Skári's heart jumped with hope. "You do?"
"Oh yes... in fact... I think I may know where you can find them."
The boy could have given this ugly old troll a big fat kiss on the lips. "Where, where?!"
"Ah ah ah!" Filip held up a bony finger, waving it in Skári's eager face. "Not so fast! You cannot simply get a service for nothing. Not in Kryss."
That hope he had just moments ago began to drain. So he'd have to barter his way into safety? Oh well. Digging through his small coin purse, he showed Filip his remaining tips. A mere six silver pieces. Filip took it, looked at it, and then laughed.
"This is not enough!" he sang. But that didn't stop him from taking the money. "Perhaps you may make up the rest through a favor."
"Favor...?" Skári felt the color pull from his face.
"Yes," Filip hissed. "You see, I am the proprietor of a small theater here in Kryss. And I have a very special show for a very insistent audience in just a few moments. But I've a problem, you see. The elf who was to play my army general had not shown up. Would you care to fill his shoes?"
What an odd favor to ask. Skári, at first, did not know what to say. "B-but... I am no thespian," was all he said. That got old Filip laughing even more.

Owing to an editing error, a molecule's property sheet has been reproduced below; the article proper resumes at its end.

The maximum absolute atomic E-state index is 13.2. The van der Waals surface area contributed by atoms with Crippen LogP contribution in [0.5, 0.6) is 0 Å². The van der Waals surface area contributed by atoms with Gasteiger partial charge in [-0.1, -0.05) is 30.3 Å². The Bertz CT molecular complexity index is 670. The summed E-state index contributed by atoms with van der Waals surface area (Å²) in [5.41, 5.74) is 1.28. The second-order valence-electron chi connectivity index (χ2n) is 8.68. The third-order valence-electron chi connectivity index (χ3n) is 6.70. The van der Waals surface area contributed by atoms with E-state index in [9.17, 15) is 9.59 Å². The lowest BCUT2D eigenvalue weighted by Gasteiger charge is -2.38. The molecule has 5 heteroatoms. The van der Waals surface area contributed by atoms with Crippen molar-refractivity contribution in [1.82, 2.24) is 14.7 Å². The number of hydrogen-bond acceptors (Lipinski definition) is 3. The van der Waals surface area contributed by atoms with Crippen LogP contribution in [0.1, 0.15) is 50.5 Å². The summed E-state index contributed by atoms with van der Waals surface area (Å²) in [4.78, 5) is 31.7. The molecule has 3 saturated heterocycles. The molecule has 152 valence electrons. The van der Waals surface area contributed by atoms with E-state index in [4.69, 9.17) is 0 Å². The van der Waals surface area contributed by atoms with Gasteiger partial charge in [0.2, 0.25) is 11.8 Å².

"No matter, none at all!" he sang happily. Without giving Skári a chance, Filip took his hand and dragged him through the paths of Kryss. "You won't even have to speak, my boy. I merely need someone to fill the costume. And then, once the play is done with, I shall lead you to your friends."
Skári truly wanted to protest, but could think of nothing to say, and so allowed himself to be lead off to this crazy troll's theater. When they came upon the building, Skári noticed immediately how small it was. And how old, too. It must have been around for years. Probably when Kryss was first founded. Skári expected to go through the front doors, but Filip pushed him around to the back and behind the stage. A few candles were already lit, a flickering orange dancing around the area. Skári immediately saw trunks and chests full of all sorts of costumery. His discomfort was instantly pushed aside to be replaced with his curiosity. Filip, letting him stand there, rustled through a wooden trunk in order to find what he was looking for. "Ah! Put this on." A bundle of fabric was instantly shoved into Skári's arms. "Come come, we don't have all night! The house is anxious!" With no real choice, Skári began to undress and see just what he was getting himself into.